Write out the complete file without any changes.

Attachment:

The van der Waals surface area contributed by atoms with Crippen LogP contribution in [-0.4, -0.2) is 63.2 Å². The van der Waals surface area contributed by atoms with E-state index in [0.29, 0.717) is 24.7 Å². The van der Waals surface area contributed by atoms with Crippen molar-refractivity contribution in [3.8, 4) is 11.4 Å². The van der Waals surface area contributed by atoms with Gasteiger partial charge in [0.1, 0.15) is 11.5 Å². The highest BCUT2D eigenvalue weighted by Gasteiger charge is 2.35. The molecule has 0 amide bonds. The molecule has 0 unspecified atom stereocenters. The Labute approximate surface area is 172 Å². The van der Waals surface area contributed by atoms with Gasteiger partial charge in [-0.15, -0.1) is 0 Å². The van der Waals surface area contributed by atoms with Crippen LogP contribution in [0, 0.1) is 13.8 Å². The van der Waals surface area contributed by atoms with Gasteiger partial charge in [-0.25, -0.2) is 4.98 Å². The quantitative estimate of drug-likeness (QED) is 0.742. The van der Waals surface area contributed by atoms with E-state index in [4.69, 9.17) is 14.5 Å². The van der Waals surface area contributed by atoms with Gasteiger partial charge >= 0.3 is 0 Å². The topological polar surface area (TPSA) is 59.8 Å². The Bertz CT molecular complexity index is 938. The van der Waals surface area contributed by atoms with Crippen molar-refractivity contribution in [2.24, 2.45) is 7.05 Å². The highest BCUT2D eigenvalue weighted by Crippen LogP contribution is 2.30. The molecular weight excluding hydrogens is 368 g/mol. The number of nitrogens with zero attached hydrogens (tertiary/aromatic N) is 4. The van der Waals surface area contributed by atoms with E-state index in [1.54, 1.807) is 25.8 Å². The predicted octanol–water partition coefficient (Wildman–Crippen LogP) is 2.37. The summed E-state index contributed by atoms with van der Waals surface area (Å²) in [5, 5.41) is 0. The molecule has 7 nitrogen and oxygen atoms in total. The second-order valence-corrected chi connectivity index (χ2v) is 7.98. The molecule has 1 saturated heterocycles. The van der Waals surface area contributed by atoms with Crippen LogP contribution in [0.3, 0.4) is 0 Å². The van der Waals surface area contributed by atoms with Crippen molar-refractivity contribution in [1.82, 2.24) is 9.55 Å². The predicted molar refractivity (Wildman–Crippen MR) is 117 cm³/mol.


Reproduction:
The van der Waals surface area contributed by atoms with Crippen LogP contribution in [-0.4, -0.2) is 63.2 Å². The van der Waals surface area contributed by atoms with E-state index in [0.29, 0.717) is 24.7 Å². The van der Waals surface area contributed by atoms with Crippen molar-refractivity contribution in [3.8, 4) is 11.4 Å². The van der Waals surface area contributed by atoms with Gasteiger partial charge in [0.1, 0.15) is 11.5 Å². The highest BCUT2D eigenvalue weighted by Gasteiger charge is 2.35. The molecule has 0 amide bonds. The molecule has 0 unspecified atom stereocenters. The Labute approximate surface area is 172 Å². The van der Waals surface area contributed by atoms with Gasteiger partial charge in [-0.15, -0.1) is 0 Å². The van der Waals surface area contributed by atoms with Crippen LogP contribution in [0, 0.1) is 13.8 Å². The van der Waals surface area contributed by atoms with Gasteiger partial charge in [-0.25, -0.2) is 4.98 Å². The quantitative estimate of drug-likeness (QED) is 0.742. The van der Waals surface area contributed by atoms with E-state index in [4.69, 9.17) is 14.5 Å². The van der Waals surface area contributed by atoms with Gasteiger partial charge >= 0.3 is 0 Å². The topological polar surface area (TPSA) is 59.8 Å². The Bertz CT molecular complexity index is 938. The van der Waals surface area contributed by atoms with Crippen molar-refractivity contribution in [2.24, 2.45) is 7.05 Å². The highest BCUT2D eigenvalue weighted by Crippen LogP contribution is 2.30. The molecular weight excluding hydrogens is 368 g/mol. The number of nitrogens with zero attached hydrogens (tertiary/aromatic N) is 4. The van der Waals surface area contributed by atoms with E-state index in [1.54, 1.807) is 25.8 Å². The predicted octanol–water partition coefficient (Wildman–Crippen LogP) is 2.37. The summed E-state index contributed by atoms with van der Waals surface area (Å²) in [5, 5.41) is 0. The molecule has 7 nitrogen and oxygen atoms in total. The second-order valence-corrected chi connectivity index (χ2v) is 7.98. The molecule has 1 saturated heterocycles. The van der Waals surface area contributed by atoms with Crippen LogP contribution in [0.3, 0.4) is 0 Å². The van der Waals surface area contributed by atoms with Crippen molar-refractivity contribution in [1.82, 2.24) is 9.55 Å². The predicted molar refractivity (Wildman–Crippen MR) is 117 cm³/mol.